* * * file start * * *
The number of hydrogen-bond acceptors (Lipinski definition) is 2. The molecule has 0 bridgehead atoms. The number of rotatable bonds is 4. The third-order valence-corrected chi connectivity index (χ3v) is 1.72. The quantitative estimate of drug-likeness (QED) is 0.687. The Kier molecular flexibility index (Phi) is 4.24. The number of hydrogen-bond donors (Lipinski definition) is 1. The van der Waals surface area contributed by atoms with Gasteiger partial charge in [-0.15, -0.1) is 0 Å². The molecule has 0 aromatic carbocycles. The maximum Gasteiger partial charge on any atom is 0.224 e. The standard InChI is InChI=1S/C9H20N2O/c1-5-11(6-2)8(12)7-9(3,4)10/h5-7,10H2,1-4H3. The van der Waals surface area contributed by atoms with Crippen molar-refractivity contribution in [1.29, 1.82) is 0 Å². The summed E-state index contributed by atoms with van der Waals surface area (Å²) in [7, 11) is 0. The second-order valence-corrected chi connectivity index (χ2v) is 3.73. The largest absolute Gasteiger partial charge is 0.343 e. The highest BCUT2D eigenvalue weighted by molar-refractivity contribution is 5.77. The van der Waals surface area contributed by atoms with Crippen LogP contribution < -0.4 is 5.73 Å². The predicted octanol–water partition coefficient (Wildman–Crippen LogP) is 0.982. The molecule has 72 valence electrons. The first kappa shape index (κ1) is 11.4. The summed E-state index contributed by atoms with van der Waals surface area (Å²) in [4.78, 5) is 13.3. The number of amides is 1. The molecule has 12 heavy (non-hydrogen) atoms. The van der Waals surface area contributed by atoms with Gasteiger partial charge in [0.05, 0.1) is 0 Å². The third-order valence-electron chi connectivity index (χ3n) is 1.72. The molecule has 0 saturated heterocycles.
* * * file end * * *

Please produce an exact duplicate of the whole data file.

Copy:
The number of hydrogen-bond acceptors (Lipinski definition) is 2. The molecule has 0 bridgehead atoms. The number of rotatable bonds is 4. The third-order valence-corrected chi connectivity index (χ3v) is 1.72. The quantitative estimate of drug-likeness (QED) is 0.687. The Kier molecular flexibility index (Phi) is 4.24. The number of hydrogen-bond donors (Lipinski definition) is 1. The van der Waals surface area contributed by atoms with Gasteiger partial charge in [-0.15, -0.1) is 0 Å². The molecule has 0 aromatic carbocycles. The maximum Gasteiger partial charge on any atom is 0.224 e. The standard InChI is InChI=1S/C9H20N2O/c1-5-11(6-2)8(12)7-9(3,4)10/h5-7,10H2,1-4H3. The van der Waals surface area contributed by atoms with Crippen molar-refractivity contribution in [1.29, 1.82) is 0 Å². The summed E-state index contributed by atoms with van der Waals surface area (Å²) in [7, 11) is 0. The second-order valence-corrected chi connectivity index (χ2v) is 3.73. The largest absolute Gasteiger partial charge is 0.343 e. The highest BCUT2D eigenvalue weighted by molar-refractivity contribution is 5.77. The van der Waals surface area contributed by atoms with Crippen LogP contribution < -0.4 is 5.73 Å². The predicted octanol–water partition coefficient (Wildman–Crippen LogP) is 0.982. The molecule has 72 valence electrons. The first kappa shape index (κ1) is 11.4. The summed E-state index contributed by atoms with van der Waals surface area (Å²) in [4.78, 5) is 13.3. The number of amides is 1. The molecule has 12 heavy (non-hydrogen) atoms. The van der Waals surface area contributed by atoms with Gasteiger partial charge in [0.05, 0.1) is 0 Å². The third-order valence-electron chi connectivity index (χ3n) is 1.72. The molecule has 0 saturated heterocycles.